To be fair, I read only your OP and none of the comments, but I felt it very important to reach out to you.
I have gone through the very same thing that you are going through. Indeed, in (Christian) college, I was taught Darwinian evolution and methodologial naturalism, resulting in the logical conclusion that God does not exist. I spent the first 30 years of my adult life as an atheist for this very reason.
The good news is, that there are many strong evidences for God's existence. I am happy to review as many of them with you as you would like, but for now I would like to introduce you to the (very big) problem with theistic evolution:
Let me first ease you mind with a couple disclaimers: I am not young earth and I do not claim that there has been no evolution in the unfolding of life. That said, you and I are by no means alone. There are many, many Christians and former Christians who have recognized this simple fact: the grand claims of evolution and the Bible cannot both be right, because each makes separate truth claims which are mutually exclusive of one another. If one is true, the other cannot be.
I have interacted with many TE or EC apologists in many different threads on this forum, and frankly, they are in denial that there is any problem at all. You and I (and many others) know differently. The only problem that has really been confessed to me has been expressed in the mistaken belief that this all boils down to how one interprets Genesis 1. But it is nowhere near that simple. The fact is that the whole council of God - from Genesis to Revelation - instructs us that not only did God Create us, He Created us through primary, not secondary causation. In other words, He Created us directly. Hands on. Take Genesis 1 completely out of the Bible (which, of course, we cannot and should not), and this fact does not change. For example, in 1st Corinthians 15, Paul tells us that all flesh is not the same flesh; that "there is one kind of flesh of men, another flesh of animals, another of fish, and another of birds" (I Cor 15:39). Luke records a geneology of Jesus which traces back to God himself, concluding, "the son of Seth, the son of Adam, the son of God" (Luke 3:38). Throughout the psalms, we are reminded that God has created us. Indeed, verse 18 of psalm 102 hints that God directly Creates each generation. The entire book of Isaiah contains numerous references to God as Creator. Examine in particular, chapters 43-45. In these three chapters, God alternately pleads with and admonishes Israel through the prophet, emphasizing his role as Creator. You will discover no fewer than a dozen such references in just these three chapters alone. God tells us in every way possible that He has Created us, and that He has done so directly:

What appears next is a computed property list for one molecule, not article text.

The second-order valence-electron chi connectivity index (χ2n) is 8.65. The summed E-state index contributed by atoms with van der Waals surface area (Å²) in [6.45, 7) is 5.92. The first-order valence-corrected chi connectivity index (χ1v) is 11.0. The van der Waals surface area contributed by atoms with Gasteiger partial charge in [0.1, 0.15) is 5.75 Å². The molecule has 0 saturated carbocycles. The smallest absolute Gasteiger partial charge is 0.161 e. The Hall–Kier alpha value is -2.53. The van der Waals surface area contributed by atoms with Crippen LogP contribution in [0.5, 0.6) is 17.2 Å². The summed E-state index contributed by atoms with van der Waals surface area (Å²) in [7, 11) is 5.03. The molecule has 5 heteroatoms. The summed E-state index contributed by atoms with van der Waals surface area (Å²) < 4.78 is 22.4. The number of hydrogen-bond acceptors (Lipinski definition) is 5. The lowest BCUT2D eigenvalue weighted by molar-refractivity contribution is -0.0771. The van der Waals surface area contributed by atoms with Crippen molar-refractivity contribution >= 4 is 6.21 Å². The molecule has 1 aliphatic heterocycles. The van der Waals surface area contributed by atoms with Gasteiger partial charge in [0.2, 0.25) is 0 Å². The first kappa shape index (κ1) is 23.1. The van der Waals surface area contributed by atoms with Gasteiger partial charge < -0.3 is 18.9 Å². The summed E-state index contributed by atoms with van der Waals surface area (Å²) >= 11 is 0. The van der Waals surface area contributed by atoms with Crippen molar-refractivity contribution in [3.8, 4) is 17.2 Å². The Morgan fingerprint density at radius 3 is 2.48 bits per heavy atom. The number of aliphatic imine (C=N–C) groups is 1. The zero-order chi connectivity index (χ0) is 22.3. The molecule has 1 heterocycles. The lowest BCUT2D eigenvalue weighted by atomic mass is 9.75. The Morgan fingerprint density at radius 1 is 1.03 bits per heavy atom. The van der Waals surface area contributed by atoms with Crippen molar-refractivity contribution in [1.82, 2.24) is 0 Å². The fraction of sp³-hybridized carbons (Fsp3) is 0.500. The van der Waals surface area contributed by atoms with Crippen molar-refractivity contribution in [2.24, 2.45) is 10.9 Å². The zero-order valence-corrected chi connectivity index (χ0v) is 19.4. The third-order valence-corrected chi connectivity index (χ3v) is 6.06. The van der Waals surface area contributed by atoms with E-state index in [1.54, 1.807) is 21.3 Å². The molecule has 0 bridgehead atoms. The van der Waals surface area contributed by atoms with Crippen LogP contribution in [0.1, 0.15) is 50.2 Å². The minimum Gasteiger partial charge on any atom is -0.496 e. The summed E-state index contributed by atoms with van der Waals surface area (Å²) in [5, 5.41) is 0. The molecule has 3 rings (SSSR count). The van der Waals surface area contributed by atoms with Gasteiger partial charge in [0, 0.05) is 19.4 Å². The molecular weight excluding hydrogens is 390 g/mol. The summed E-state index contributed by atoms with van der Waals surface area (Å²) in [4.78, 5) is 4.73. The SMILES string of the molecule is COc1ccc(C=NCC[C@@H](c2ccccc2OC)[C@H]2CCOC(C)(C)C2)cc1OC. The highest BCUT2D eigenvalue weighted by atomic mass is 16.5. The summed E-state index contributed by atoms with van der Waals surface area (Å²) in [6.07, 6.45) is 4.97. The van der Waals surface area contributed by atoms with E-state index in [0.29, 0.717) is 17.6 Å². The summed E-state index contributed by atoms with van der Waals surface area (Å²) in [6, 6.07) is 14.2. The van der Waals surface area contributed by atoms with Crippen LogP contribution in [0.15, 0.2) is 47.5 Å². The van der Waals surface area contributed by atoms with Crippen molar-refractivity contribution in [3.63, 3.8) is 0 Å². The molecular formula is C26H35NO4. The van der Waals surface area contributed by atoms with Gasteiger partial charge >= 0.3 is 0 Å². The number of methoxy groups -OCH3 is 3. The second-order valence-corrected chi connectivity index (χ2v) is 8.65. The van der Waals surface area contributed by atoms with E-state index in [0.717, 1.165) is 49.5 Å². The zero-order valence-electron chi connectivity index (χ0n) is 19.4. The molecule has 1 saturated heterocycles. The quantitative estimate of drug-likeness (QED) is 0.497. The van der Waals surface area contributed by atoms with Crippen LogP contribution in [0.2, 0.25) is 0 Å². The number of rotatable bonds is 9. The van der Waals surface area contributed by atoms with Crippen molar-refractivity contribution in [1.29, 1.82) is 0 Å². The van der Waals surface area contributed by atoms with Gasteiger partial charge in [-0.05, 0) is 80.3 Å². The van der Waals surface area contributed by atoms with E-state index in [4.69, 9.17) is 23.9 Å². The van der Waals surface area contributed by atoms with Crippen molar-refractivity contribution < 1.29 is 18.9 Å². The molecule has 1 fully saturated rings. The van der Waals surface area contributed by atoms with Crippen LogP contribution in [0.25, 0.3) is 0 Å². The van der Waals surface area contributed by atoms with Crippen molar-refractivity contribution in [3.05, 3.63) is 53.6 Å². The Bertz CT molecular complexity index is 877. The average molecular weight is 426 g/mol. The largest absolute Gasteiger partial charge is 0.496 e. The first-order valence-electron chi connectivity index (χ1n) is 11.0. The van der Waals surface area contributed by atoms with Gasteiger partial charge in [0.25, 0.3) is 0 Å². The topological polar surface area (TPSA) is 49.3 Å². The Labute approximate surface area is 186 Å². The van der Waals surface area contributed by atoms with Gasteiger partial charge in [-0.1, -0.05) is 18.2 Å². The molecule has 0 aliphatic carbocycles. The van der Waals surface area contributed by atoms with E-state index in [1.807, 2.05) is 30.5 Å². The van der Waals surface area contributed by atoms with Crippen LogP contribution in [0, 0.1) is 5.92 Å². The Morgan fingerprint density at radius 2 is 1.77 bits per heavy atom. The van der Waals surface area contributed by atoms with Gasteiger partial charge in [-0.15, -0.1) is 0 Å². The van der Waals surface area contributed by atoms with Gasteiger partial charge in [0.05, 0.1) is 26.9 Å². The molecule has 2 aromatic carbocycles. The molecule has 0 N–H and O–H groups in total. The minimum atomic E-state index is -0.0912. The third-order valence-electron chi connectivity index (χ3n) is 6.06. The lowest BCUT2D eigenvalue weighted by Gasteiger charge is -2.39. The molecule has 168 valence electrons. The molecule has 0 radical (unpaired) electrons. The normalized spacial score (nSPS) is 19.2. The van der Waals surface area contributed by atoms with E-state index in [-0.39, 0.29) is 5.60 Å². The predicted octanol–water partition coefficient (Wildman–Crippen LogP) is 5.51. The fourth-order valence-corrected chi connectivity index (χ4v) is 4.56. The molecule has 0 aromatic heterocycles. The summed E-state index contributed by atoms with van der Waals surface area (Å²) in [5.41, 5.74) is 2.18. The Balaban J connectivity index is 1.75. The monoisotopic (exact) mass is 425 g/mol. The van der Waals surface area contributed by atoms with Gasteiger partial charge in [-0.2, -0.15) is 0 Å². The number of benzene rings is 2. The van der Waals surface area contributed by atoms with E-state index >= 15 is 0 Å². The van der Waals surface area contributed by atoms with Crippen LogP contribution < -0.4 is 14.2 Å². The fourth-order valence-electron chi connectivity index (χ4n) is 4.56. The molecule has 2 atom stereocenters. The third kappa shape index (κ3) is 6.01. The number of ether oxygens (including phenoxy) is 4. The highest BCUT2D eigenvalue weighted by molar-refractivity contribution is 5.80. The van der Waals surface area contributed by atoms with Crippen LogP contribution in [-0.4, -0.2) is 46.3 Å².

(I) created you (43:1)
(I) formed you (43:1)
"Everyone who is called by My name, who I ahve created for My glory. I have formed him, yes, I have created him (43:7)
And so on it goes, through these three chapters. Twice He tells us that he formed us from the womb (44:2 and 44:24), and just in case we still think we can spin this some other way, He offers an analogy of the relationship between the potter and the clay (45:9), an analogy repeated in more direct fashion later in Isaiah (64:8).
It is no surprise at all then, that any objective reader of the Scriptures would conclude that the Bible makes the truth claim that God has Created us and that He has done so directly. According to the grand claims of evolution, life has emerged through purely natural processes. This claim is directly oppostite the perfectly reasonable conclusion offered by the whole counsel of God. Thus it is impossible, or at least logically incoherent, to believe that both can be true.
So we do indeed have a problem here. But could God have "used" evolution"? If so, and if it's also true that His hand, His undeniable signature, if you will, should be apparent and easily observable